The U.S. labor-protection watchdog is taking sides with Uber Technologies Inc. drivers in their fight to be treated better than independent contractors.
As part of a broader review of how gig-economy companies treat workers, the National Labor Relations Board wants a federal appeals court to consider its view before before reaching a decision that could eviscerate a class-action lawsuit on behalf of hundreds of thousands of drivers seeking to secure the protections and benefits of employees.
The NLRB on Wednesday urged the court in a filing to find Uber’s contract provisions illegally block drivers from joining class-action lawsuits. Unless they opt out of the standard contract, which few do, drivers are required to resolve disputes with the company in private arbitration, where the company can fight them one-on-one.
The issue is one of “national significance” because it affects so many cases across the country, the NLRB told the U.S. Court of Appeals in San Francisco in an Oct. 12 filing.
The court “has already held that our arbitration agreements are enforceable and do not violate” the National Labor Relations Act, Uber spokesman Matt Kallman said in an e-mail.
The drivers’ lawyer, Shannon Liss-Riordan, said it’s rare for the NLRB to intervene this way, which shows the agency “sees this case as raising a significant issue.” The NLRB declined to comment.
The lawsuit on behalf of 385,000 current and former drivers in California and Massachusetts is considered the most significant legal threat in the U.S. to the business model used by Uber, and most sharing-economy companies. That model saddles drivers with expenses, such as car mileage and maintenance, while the company saves money by avoiding the cost of benefits including sick leave and health insurance.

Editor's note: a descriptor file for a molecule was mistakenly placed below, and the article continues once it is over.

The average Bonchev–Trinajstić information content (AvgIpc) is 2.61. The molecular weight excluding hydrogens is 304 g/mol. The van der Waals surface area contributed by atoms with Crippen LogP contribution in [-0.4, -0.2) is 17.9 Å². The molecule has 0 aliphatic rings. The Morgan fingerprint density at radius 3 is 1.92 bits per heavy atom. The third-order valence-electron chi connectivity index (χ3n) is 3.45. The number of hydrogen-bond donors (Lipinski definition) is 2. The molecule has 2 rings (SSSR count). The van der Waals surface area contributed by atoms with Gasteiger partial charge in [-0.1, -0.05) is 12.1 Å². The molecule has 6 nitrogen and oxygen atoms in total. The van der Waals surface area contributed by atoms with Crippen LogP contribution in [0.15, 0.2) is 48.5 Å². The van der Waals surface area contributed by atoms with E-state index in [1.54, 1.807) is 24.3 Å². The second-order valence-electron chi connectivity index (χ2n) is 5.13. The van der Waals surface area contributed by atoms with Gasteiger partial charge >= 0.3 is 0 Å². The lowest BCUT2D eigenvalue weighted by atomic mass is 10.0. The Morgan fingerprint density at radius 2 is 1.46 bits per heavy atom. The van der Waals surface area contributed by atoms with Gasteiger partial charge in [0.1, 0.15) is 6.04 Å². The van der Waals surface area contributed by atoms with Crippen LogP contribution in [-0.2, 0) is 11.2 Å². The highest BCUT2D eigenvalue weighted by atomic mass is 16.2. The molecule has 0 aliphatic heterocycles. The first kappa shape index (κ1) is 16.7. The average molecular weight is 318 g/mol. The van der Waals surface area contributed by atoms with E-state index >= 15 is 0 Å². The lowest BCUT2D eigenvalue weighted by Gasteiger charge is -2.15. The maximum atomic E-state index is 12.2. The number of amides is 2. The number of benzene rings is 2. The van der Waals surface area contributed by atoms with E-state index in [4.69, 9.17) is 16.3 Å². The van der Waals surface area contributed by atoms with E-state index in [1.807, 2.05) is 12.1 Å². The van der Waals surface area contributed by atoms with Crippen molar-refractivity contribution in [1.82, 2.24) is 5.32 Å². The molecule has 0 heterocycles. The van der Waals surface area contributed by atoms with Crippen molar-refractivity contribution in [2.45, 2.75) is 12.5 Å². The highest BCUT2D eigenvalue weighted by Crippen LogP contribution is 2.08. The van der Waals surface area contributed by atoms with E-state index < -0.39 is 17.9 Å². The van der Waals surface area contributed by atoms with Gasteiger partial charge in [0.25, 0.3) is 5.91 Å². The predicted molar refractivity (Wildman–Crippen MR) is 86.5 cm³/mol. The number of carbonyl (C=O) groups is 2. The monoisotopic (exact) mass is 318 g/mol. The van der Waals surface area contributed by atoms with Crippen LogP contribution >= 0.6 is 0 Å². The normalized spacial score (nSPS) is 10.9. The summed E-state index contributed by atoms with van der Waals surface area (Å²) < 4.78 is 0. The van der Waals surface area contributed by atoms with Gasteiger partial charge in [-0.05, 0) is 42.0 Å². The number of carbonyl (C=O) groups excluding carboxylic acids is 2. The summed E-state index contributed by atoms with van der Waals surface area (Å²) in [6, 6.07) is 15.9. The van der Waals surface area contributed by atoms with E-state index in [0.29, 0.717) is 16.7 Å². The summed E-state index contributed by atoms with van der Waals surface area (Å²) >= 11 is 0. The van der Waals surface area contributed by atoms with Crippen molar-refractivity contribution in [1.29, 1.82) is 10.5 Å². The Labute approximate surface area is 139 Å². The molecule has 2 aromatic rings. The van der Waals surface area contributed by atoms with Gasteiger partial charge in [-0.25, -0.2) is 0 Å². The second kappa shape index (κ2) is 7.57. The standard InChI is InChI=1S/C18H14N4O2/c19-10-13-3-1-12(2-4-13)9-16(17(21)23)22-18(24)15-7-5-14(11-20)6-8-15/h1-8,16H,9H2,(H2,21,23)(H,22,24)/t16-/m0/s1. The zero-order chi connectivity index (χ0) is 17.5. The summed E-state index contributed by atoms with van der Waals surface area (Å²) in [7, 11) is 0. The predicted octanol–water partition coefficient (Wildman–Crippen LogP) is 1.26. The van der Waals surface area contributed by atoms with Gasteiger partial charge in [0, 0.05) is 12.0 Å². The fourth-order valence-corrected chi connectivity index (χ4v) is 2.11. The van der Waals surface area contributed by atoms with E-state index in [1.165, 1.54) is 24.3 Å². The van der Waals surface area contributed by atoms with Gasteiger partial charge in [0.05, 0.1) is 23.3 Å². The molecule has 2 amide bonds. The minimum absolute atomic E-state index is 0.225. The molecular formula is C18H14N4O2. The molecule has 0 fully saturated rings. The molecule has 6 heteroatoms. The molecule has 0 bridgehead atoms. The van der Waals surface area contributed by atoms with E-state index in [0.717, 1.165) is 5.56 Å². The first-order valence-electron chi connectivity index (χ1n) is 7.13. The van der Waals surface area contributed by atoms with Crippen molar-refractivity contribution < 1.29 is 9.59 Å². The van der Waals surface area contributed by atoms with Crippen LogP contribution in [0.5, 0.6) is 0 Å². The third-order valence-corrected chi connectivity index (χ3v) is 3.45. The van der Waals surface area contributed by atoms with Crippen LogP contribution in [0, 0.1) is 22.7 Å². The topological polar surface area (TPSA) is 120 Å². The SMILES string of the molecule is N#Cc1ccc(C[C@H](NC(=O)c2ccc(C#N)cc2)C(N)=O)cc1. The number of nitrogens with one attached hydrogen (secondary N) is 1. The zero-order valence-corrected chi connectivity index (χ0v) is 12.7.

The Uber case has been in limbo since September. Just weeks after a lower-court judge rejected a $100 million offer to settle the drivers’ case, the San Francisco appeals court ruled in a different case that Uber’s arbitration agreements are largely valid and enforceable. That gave the company leverage to hold out for an even more favorable deal.
The drivers are now trying to convince the appeals court that the arbitration provision waiving their right to pursue class actions violates the National Labor Relations Act — the law the NLRB is charged with enforcing to investigate worker complaints and adjudicate disputes with management. If the court agrees, that may swing the advantage back to the drivers as the case eventually heads toward trial.
No U.S. court has determined that sharing-economy workers are entitled to employee status, although some state labor agencies have.
Separately, the NLRB is investigating claims by Uber drivers that the company has violated their rights to collective actions. The agency must first determine they’re employees before pursuing remedies. Uber can challenge its findings in court.
The NLRB has a “good shot” at convincing the court that including an opt-out provision in an arbitration agreement doesn’t allow a company to stop workers from pursuing class actions, said Charlotte Garden, a Seattle University associate law professor who has followed the Uber case.
Citing another case in which a court concluded workers could band together to argue employers violated the law, “it is not much of a further stretch to hold that employees can’t be asked to give up that right before a dispute arises,” she said.
The appeals court case is O’Connor v. Uber Technologies Inc., 15-17420, U.S. Circuit Court of Appeals for the Ninth Circuit (San Francisco).The lower-court case is O’Connor v. Uber Technologies Inc., 13-cv-03826, U.S. District Court, Northern District of California (San Francisco).
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